The European Union is making a push to raise its profile in two trouble spots in the South Caucasus, Abkhazia and Nagorno-Karabakh. Brussels insists its forays in the region are nothing more than routine diplomacy. But some observers believe the EU is hoping to push back against Russia’s troublemaking in Ukraine.
Fifty-eight-year-old Veronica Zinici, a pensioner from the separatist territory of Transnistria, recently traveled to the Moldovan capital Chișinău to seek medical treatment. She also brought with her a tale of hardship.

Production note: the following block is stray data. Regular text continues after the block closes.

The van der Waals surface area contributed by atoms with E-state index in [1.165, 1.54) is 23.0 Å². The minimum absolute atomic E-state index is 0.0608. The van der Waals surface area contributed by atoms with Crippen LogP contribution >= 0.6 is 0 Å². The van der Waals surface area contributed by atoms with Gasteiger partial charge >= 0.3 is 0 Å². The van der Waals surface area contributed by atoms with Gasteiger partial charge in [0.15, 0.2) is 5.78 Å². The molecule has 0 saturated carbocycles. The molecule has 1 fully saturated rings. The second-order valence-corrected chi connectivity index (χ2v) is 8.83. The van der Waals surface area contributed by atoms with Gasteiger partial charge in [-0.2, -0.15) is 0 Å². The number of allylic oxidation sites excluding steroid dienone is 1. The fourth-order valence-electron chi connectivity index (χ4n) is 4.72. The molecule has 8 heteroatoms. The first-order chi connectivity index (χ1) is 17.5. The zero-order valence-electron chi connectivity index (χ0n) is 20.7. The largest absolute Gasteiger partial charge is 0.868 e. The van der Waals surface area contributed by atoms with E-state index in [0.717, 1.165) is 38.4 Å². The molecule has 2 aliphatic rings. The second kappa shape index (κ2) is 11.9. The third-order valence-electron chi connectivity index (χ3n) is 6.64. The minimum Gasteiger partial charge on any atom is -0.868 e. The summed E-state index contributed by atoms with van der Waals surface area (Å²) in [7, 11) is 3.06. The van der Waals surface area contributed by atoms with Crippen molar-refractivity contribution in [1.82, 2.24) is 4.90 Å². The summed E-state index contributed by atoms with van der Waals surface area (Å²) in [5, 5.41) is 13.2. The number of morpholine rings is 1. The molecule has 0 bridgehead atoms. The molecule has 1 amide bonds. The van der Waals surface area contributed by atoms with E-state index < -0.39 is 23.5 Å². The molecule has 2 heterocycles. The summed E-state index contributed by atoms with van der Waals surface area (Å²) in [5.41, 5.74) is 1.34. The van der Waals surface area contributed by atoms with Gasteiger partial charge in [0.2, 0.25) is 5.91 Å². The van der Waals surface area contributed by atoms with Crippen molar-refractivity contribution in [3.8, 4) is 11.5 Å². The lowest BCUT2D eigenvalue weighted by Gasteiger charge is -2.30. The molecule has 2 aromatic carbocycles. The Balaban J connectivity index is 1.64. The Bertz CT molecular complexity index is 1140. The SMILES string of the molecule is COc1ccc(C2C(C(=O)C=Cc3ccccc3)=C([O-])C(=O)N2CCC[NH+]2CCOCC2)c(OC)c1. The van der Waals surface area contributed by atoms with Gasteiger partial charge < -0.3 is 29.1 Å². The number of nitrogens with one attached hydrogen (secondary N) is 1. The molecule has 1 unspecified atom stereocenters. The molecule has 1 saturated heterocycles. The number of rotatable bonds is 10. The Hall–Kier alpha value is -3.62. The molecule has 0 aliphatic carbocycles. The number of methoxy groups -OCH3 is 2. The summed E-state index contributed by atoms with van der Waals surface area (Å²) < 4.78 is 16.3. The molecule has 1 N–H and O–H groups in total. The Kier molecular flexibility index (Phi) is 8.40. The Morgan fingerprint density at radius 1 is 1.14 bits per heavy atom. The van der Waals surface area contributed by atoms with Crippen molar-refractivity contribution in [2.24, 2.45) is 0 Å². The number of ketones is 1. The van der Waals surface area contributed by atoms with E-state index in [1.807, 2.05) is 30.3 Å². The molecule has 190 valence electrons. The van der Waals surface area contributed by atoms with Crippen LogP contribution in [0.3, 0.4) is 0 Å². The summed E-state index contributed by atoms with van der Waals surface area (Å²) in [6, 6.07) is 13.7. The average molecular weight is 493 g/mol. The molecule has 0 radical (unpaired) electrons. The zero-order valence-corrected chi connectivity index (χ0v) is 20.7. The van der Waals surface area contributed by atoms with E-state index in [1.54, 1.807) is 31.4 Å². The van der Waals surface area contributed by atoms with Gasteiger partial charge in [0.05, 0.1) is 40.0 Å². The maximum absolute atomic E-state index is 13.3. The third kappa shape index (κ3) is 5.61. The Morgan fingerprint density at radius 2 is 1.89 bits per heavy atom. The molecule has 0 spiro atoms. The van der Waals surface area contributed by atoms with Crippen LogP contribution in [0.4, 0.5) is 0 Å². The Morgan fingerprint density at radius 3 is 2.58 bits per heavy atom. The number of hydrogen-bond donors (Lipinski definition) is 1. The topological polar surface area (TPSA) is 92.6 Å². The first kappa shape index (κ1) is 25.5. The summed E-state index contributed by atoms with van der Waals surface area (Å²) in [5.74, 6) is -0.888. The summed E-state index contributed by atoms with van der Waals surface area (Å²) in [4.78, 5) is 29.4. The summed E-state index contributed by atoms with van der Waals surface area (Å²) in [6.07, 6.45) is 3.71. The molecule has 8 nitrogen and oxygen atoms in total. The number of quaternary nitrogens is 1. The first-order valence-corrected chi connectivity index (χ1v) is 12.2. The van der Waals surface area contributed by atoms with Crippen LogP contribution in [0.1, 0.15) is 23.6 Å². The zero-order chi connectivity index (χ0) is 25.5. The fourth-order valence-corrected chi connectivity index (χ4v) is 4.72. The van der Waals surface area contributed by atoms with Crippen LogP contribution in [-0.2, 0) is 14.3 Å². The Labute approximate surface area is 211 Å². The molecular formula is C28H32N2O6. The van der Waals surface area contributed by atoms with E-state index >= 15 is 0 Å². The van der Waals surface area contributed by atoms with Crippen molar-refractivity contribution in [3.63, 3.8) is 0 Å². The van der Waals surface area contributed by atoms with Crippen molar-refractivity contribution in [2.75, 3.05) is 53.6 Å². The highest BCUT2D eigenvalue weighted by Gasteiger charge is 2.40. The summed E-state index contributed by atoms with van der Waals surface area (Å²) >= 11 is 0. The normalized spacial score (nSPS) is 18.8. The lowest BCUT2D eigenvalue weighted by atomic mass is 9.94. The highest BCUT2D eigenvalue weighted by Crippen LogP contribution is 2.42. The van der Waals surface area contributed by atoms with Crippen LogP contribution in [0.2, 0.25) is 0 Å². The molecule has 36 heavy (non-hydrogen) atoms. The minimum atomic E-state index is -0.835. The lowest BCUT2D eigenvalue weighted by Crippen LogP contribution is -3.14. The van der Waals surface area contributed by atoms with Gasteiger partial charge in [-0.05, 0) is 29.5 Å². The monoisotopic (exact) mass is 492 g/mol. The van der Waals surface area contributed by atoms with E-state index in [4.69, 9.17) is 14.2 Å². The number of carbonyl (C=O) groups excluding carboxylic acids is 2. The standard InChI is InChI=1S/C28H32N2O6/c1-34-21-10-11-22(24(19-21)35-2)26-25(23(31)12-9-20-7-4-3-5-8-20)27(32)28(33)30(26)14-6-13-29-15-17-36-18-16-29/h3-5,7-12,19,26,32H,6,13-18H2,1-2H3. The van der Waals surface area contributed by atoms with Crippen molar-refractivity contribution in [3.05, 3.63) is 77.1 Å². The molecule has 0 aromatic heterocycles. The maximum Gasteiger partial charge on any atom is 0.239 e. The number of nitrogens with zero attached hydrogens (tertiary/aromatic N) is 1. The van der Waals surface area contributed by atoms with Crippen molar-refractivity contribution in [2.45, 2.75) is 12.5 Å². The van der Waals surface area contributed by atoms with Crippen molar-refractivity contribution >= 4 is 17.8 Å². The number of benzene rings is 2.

“Kazakhstan is a land of unity and accord,” reads the billboard looming over the highway to the southern village of Bostandyk, which was hit by ethnic clashes between the Kazakh and Tajik communities last week.
A fierce discussion broke out recently in a post office in Mândra, a village in central Moldova. The impromptu debate centered on the question of whether Russia deserves blame for the ongoing war in neighboring Ukraine.